[Image courtesy of ncsu.edu]
Over the last several months, I’ve been covering the efforts in various states to choose – and, more importantly, fund – new voting equipment as the current generation goes out of service.
In North Carolina, the State Board of Elections has begun telling counties that a new state law means they will need to start planning to replace existing voting equipment soon – and preparing to cover the cost. The News-Herald has more:
Kim Strach, executive director of the North Carolina State Board of Elections, said in a letter sent to local elections offices that most voting equipment in the state is nearing the end of its lifespan. She said counties will need to plan for large expenditures to buy new voting equipment.
In her letter, Strach said direct record electronic voting equipment will need to be replaced because the machines will be decertified in January 2018. She said a law change will require a paper ballot for all certified voting systems. The state board of elections will have to approve any new voting equipment, she said.
Burke County currently uses the types of voting machines the state says will be decertified in 2018, and while that equipment may not use a paper ballot, it does produce a paper receipt.
The state legislature made changes to the election law in North Carolina in 2013. N.C. House Bill 589 not only specifies that direct record electronic voting equipment that doesn’t use paper ballots will be decertified in 2018 but the decertification cannot be appealed to the Superior Court of Wake County.
Strach makes it clear in her letter that the purchase of new voting equipment will be the responsibility of counties.
Not surprisingly, the counties aren’t thrilled – but their unhappiness seems to focus as much on the move away from DREs as the cost mandate:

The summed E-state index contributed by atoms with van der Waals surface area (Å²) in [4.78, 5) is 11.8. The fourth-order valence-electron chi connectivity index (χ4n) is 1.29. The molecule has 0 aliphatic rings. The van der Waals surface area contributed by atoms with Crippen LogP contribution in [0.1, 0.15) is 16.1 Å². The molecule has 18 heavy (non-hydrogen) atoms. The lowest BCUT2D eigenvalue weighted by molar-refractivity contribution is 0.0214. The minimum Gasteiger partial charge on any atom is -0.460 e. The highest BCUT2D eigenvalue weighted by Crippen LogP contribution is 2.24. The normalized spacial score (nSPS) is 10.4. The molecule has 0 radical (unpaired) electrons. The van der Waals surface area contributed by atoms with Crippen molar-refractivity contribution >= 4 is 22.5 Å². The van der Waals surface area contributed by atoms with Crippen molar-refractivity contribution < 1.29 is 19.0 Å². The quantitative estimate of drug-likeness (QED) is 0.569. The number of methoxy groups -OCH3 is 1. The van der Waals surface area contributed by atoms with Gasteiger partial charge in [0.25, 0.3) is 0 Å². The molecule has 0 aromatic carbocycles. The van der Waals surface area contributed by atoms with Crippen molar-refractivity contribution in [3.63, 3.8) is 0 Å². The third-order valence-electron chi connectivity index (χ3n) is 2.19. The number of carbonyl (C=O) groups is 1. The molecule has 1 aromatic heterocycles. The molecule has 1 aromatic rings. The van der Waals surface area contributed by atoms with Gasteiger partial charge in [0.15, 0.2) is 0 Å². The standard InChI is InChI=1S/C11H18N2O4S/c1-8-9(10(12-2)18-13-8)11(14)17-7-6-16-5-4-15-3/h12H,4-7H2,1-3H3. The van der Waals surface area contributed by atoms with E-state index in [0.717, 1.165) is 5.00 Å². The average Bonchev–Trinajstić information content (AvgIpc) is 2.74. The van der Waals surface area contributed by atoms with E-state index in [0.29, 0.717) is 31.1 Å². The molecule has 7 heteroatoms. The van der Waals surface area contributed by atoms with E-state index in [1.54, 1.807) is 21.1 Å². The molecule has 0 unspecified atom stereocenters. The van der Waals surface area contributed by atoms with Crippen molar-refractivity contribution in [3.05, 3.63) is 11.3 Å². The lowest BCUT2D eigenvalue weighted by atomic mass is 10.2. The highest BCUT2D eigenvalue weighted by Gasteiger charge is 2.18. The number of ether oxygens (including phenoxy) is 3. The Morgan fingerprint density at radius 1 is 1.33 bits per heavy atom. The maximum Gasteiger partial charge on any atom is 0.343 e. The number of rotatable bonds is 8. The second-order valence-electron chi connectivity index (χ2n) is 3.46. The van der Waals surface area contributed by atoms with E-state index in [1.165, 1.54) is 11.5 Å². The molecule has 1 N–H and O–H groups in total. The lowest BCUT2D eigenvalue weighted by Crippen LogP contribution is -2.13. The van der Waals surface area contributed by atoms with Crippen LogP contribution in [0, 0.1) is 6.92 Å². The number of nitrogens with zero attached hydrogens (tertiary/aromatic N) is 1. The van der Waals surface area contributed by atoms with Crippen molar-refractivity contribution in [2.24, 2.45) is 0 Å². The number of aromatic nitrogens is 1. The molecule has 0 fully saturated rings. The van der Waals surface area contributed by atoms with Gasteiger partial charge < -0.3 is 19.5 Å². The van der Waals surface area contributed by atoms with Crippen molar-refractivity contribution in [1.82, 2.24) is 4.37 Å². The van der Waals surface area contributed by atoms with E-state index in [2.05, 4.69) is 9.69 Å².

During a meeting this week with the Burke County Board of Elections and other political leaders in the county, Debbie Mace, director of elections for the county, said going with paper ballots seems to be going backward.
And it doesn’t mean getting away from computers. The machines that read paper ballots would still require people to review and confirm their choices, which is something the current electronic voting machines the county uses requires.
Mace said each precinct would need two optical scan machines to read paper ballots. With voters needing to still review and confirm their choices, she said.
For the number of optical scan machines to read paper ballots the county would need, Mace estimates it would cost the county at least $750,000. That doesn’t include the cost of having to print ballots for every registered voter in the county — 56,000 — at 23 cents per ballot for every election or the coding needed for the machines, she said.
Mace said there also would be the need for privacy booths for voters to mark their ballots, the cost of which is included in the estimated $750,000 cost. The current electronic voting machines have built-in privacy measures for people casting a ballot.
Burke County paid $2 million and a grant paid another $2 million in 2005 for the electronic voting machines currently used, Mace said.
It’s also interesting to note that concerns about the switch seem to be bipartisan:
Dan DeHart, chairman of the Burke County Democrat Party, said it seems that using paper ballots and the optical scan machines to read them would create longer lines.
N.C. Rep. Hugh Blackwell, R-86, was at the meeting and said it would be best to find a way to use the equipment the county currently has but still meet the required standard to save money.
Blackwell said local boards of elections need to talk to the state board of elections about their concerns. The state board of elections tells the state legislature of any concerns, he said.
The State Board does note that the legislature could make further changes – but for now, North Carolina counties are going to have make plans to fund the technology switch before their existing equipment is taken out of service.
If the plan goes ahead as currently written, there are some potential cost savings; for example, the counties could do a better job of forecasting turnout rather than simply print enough ballots for 100% participation. In addition, greater reliance on central voting locations like vote centers on or before Election Day could reduce the demand for polling place-specific machines.
Still, it’s a potentially big cost for counties who may have to make some difficult funding decisions to foot the bill. We’ve already seen that North Carolina is no stranger to election fights – and this story suggests that county officials may be ready to start one of their own.
Stay tuned …